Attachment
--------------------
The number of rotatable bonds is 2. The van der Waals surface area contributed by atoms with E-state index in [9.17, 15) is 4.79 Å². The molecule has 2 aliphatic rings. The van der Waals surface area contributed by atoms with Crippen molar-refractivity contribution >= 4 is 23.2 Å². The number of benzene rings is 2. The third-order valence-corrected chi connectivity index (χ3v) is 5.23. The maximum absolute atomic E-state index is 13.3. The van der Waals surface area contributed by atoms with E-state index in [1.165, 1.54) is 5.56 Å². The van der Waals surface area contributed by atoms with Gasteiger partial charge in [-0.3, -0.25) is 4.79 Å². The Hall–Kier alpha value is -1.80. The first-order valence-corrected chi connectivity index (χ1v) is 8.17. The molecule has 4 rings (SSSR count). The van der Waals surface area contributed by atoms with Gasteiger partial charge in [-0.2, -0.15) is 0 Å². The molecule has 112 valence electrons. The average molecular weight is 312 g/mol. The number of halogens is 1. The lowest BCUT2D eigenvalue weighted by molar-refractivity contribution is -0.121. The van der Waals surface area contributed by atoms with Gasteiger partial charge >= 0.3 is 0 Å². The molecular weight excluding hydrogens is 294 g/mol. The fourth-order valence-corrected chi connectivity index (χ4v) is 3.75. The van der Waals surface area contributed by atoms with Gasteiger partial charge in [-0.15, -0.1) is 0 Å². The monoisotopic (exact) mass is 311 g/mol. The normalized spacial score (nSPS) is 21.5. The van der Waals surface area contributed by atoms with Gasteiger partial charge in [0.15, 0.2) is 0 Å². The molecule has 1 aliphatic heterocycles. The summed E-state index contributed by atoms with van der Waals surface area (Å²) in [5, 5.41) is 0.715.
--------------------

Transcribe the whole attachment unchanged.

The number of rotatable bonds is 2. The van der Waals surface area contributed by atoms with E-state index in [9.17, 15) is 4.79 Å². The molecule has 2 aliphatic rings. The van der Waals surface area contributed by atoms with Crippen molar-refractivity contribution >= 4 is 23.2 Å². The number of benzene rings is 2. The third-order valence-corrected chi connectivity index (χ3v) is 5.23. The maximum absolute atomic E-state index is 13.3. The van der Waals surface area contributed by atoms with E-state index in [1.165, 1.54) is 5.56 Å². The van der Waals surface area contributed by atoms with Gasteiger partial charge in [-0.3, -0.25) is 4.79 Å². The Hall–Kier alpha value is -1.80. The first-order valence-corrected chi connectivity index (χ1v) is 8.17. The molecule has 4 rings (SSSR count). The van der Waals surface area contributed by atoms with Gasteiger partial charge in [-0.2, -0.15) is 0 Å². The molecule has 112 valence electrons. The average molecular weight is 312 g/mol. The number of halogens is 1. The lowest BCUT2D eigenvalue weighted by molar-refractivity contribution is -0.121. The van der Waals surface area contributed by atoms with Gasteiger partial charge >= 0.3 is 0 Å². The molecular weight excluding hydrogens is 294 g/mol. The fourth-order valence-corrected chi connectivity index (χ4v) is 3.75. The van der Waals surface area contributed by atoms with Gasteiger partial charge in [-0.15, -0.1) is 0 Å². The monoisotopic (exact) mass is 311 g/mol. The normalized spacial score (nSPS) is 21.5. The van der Waals surface area contributed by atoms with Gasteiger partial charge in [0.15, 0.2) is 0 Å². The molecule has 1 aliphatic heterocycles. The summed E-state index contributed by atoms with van der Waals surface area (Å²) in [5, 5.41) is 0.715.